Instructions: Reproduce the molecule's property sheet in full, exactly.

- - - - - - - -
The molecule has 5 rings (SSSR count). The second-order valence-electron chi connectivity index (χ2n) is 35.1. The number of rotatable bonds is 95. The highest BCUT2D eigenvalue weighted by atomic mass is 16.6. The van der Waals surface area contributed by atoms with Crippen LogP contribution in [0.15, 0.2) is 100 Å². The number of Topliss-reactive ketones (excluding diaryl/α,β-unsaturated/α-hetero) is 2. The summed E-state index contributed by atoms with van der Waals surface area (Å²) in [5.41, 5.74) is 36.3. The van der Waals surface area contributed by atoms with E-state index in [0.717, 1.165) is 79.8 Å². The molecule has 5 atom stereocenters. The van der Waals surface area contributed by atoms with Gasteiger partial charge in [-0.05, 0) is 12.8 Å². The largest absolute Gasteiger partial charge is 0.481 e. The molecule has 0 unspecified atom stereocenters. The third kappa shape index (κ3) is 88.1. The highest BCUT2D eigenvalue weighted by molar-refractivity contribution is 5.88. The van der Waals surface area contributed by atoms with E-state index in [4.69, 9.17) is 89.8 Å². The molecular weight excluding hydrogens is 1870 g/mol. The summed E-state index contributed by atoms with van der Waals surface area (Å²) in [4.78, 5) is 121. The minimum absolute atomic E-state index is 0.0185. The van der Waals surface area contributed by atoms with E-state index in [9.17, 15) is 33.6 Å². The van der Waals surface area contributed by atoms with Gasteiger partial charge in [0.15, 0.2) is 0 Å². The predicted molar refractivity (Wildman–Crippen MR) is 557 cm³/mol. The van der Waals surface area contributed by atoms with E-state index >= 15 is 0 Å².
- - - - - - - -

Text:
The molecule has 5 rings (SSSR count). The second-order valence-electron chi connectivity index (χ2n) is 35.1. The number of rotatable bonds is 95. The highest BCUT2D eigenvalue weighted by atomic mass is 16.6. The van der Waals surface area contributed by atoms with Crippen LogP contribution in [0.15, 0.2) is 100 Å². The number of Topliss-reactive ketones (excluding diaryl/α,β-unsaturated/α-hetero) is 2. The summed E-state index contributed by atoms with van der Waals surface area (Å²) in [5.41, 5.74) is 36.3. The van der Waals surface area contributed by atoms with E-state index in [0.717, 1.165) is 79.8 Å². The molecule has 5 atom stereocenters. The van der Waals surface area contributed by atoms with Gasteiger partial charge in [-0.05, 0) is 12.8 Å². The largest absolute Gasteiger partial charge is 0.481 e. The molecule has 0 unspecified atom stereocenters. The third kappa shape index (κ3) is 88.1. The highest BCUT2D eigenvalue weighted by molar-refractivity contribution is 5.88. The van der Waals surface area contributed by atoms with E-state index in [4.69, 9.17) is 89.8 Å². The molecular weight excluding hydrogens is 1870 g/mol. The summed E-state index contributed by atoms with van der Waals surface area (Å²) in [4.78, 5) is 121. The minimum absolute atomic E-state index is 0.0185. The van der Waals surface area contributed by atoms with E-state index in [9.17, 15) is 33.6 Å². The van der Waals surface area contributed by atoms with Gasteiger partial charge in [0.15, 0.2) is 0 Å². The predicted molar refractivity (Wildman–Crippen MR) is 557 cm³/mol. The van der Waals surface area contributed by atoms with E-state index >= 15 is 0 Å².